There may still be some cracks in Netflix’s strong Strikes defense

There may still be some cracks in Netflix's strong Strikes defense

There was plenty to impress shareholders in Netflix’s latest financial report yesterday, including expectations for renewed subscriber growth and improved cash flow, thanks to strike-enabled cuts in content spending.

But its shares fell in after-market trading and are still down this morning. That’s partly because Wall Street was expecting better numbers. But there is also concern that, despite being better insulated from the Hollywood shutdown than most of its rivals, the streaming giant could eventually be hurt by a near-complete blackout of US film and TV production.

The company claimed some notable victories. Its global crackdown on password sharing helped it add 5.9 million customers in the second quarter, bringing its total to 238 million and reversing a decline in customers during the same time a year earlier. Revenue grew year-on-year, although it was lower than expected.

And, as predicted by many analysts, Netflix said it expects free cash flow to increase from $3.5 billion to at least $5 billion this year due to lower spending on content due to the writers’ and actors’ strike effectively shutting down Hollywood productions.

Netflix is ​​the best positioned media player for the strike. In addition to making a tremendous headway in streaming, the company also has a vast network of international studios, which is not affected by the Hollywood halt. For example, its investments in Korean productions have boosted its business in that country — and some of that content has found audiences around the world.

Netflix’s focus on streaming has also helped it avoid some of the other problems plaguing its peers, including weaker-than-expected box office results from expensive blockbuster movies. ,It was also evident in Chinawhich some in Hollywood hoped might make up for the poor performance domestically.)

But a long strike can cause some damage. While the company will save on content spending in 2023, it will have to pay for US productions at some point. Netflix itself has said this.some lumps may arise“In free cash flow in 2024. And investors may fear that streaming costs for media companies will soar if writers and actors are given a larger share of the economic pie to resolve the impasse.

Netflix executives may have been wary after their company singled out for criticism By (and drawing inspiration from) striking writers and actors. bad comments reception by Disney’s Robert Iger), largely stuck to rough commentary about the labor dispute. Company co-CEO Ted Sarandos said, “This strike is not the result we wanted.” told analysts Tomorrow. (He also said that his father was a union electrician.)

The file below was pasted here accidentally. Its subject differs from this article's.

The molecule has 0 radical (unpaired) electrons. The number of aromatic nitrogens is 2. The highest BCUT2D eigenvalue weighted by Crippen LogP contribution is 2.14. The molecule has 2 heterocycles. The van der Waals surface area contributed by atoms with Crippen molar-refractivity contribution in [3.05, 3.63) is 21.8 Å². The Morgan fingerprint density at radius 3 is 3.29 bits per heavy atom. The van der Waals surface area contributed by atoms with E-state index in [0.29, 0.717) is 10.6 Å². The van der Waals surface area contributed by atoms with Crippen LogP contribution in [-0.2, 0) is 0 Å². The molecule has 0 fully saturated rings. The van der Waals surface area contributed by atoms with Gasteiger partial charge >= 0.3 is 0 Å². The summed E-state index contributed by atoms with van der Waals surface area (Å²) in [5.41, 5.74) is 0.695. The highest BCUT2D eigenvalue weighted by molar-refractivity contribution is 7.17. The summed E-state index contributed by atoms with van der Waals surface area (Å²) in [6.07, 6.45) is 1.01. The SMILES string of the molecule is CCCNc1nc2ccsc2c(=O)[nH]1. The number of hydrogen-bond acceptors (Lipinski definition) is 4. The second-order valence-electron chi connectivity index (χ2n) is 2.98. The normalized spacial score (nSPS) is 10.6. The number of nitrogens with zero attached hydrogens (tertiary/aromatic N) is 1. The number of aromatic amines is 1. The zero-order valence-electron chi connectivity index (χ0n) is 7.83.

Tesla’s declining profits spooked investors. Shares of the electric vehicle maker fell nearly 3 percent in after-hours trading after the company Price wars with rivals continued to impact profit margins. But Tesla Chief Executive Elon Musk said the company would invest over $1 billion On a supercomputer it aims to further its autonomous driving offerings.

The threat of a Russian blockade lifted wheat prices. Chicago wheat futures jumped as much as 9 percent after Moscow suggested it would act hostile to any shipping from the Black Sea to Ukraine. The prospect of wheat shortages raised fears of renewed inflation, just as food prices finally appeared to be easing in many countries.

China has rejected John Kerry’s pleas to move faster on climate efforts. President Biden’s climate envoy left Beijing empty-handed after three days of talks on new ways their countries could work together to reduce carbon emissions; Instead, President Xi Jinping said China would continue its efforts at its own pace. Meanwhile, Earth has possibly set a global temperature record.

The Feds fined Deutsche Bank $186 million. Central bank officials cited “insufficient remedial progress” by the German lender in strengthening its money-laundering controls. It is the latest black eye for Deutsche Bank, which has paid billions in fines in recent years for failing to crack down on illegal activities by customers.

Wesleyan is the latest university to end legacy admissions. Weeks after the Supreme Court struck down affirmative action in higher education, a Connecticut institution said it would no longer give priority to the children of alumni. Both Democratic and Republican critics of legacy admissions policies say they disproportionately favor wealthy white applicants; Defenders say the practice helps schools raise more money.

Like almost everyone else, lawmakers are talking a lot about artificial intelligence. But as industry leaders descend on Washington and politicians closely monitoring developments broadcast their plans, don’t expect legislation any time soon.